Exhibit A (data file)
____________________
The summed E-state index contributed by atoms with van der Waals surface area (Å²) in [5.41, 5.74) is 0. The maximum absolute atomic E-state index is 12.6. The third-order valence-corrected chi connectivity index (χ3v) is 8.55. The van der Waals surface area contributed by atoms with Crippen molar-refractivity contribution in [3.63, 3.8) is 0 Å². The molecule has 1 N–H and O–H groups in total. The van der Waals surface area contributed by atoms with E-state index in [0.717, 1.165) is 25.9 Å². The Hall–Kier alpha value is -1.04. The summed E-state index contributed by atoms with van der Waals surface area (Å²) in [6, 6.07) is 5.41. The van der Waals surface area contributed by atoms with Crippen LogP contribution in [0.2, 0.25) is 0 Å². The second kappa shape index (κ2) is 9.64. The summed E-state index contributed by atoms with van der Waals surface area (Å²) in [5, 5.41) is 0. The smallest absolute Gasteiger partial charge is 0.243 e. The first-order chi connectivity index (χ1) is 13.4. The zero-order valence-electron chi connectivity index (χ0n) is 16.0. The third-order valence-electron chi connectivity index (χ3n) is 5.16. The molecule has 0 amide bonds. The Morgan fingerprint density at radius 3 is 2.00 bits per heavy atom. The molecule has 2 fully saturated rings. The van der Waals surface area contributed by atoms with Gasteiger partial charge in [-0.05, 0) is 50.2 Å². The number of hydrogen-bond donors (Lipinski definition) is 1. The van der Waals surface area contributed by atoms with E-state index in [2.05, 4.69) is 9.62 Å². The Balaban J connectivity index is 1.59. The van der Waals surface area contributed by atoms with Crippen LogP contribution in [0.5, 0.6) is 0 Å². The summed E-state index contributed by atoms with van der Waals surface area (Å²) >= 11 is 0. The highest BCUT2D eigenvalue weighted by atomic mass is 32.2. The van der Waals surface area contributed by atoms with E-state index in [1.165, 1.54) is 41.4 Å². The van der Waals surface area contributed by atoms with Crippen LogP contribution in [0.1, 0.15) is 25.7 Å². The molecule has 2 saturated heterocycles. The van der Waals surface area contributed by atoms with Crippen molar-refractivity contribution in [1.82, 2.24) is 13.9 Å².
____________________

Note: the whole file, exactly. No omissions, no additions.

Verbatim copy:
The summed E-state index contributed by atoms with van der Waals surface area (Å²) in [5.41, 5.74) is 0. The maximum absolute atomic E-state index is 12.6. The third-order valence-corrected chi connectivity index (χ3v) is 8.55. The van der Waals surface area contributed by atoms with Crippen molar-refractivity contribution in [3.63, 3.8) is 0 Å². The molecule has 1 N–H and O–H groups in total. The van der Waals surface area contributed by atoms with E-state index in [0.717, 1.165) is 25.9 Å². The Hall–Kier alpha value is -1.04. The summed E-state index contributed by atoms with van der Waals surface area (Å²) in [6, 6.07) is 5.41. The van der Waals surface area contributed by atoms with Crippen LogP contribution in [0.2, 0.25) is 0 Å². The second kappa shape index (κ2) is 9.64. The summed E-state index contributed by atoms with van der Waals surface area (Å²) in [5, 5.41) is 0. The smallest absolute Gasteiger partial charge is 0.243 e. The first-order chi connectivity index (χ1) is 13.4. The zero-order valence-electron chi connectivity index (χ0n) is 16.0. The third-order valence-electron chi connectivity index (χ3n) is 5.16. The molecule has 0 amide bonds. The Morgan fingerprint density at radius 3 is 2.00 bits per heavy atom. The molecule has 2 fully saturated rings. The van der Waals surface area contributed by atoms with Gasteiger partial charge in [-0.05, 0) is 50.2 Å². The number of hydrogen-bond donors (Lipinski definition) is 1. The van der Waals surface area contributed by atoms with E-state index in [2.05, 4.69) is 9.62 Å². The Balaban J connectivity index is 1.59. The van der Waals surface area contributed by atoms with Crippen LogP contribution in [0.5, 0.6) is 0 Å². The summed E-state index contributed by atoms with van der Waals surface area (Å²) >= 11 is 0. The highest BCUT2D eigenvalue weighted by atomic mass is 32.2. The van der Waals surface area contributed by atoms with E-state index in [1.165, 1.54) is 41.4 Å². The van der Waals surface area contributed by atoms with Crippen LogP contribution in [0.1, 0.15) is 25.7 Å². The molecule has 2 saturated heterocycles. The van der Waals surface area contributed by atoms with Crippen molar-refractivity contribution in [1.82, 2.24) is 13.9 Å².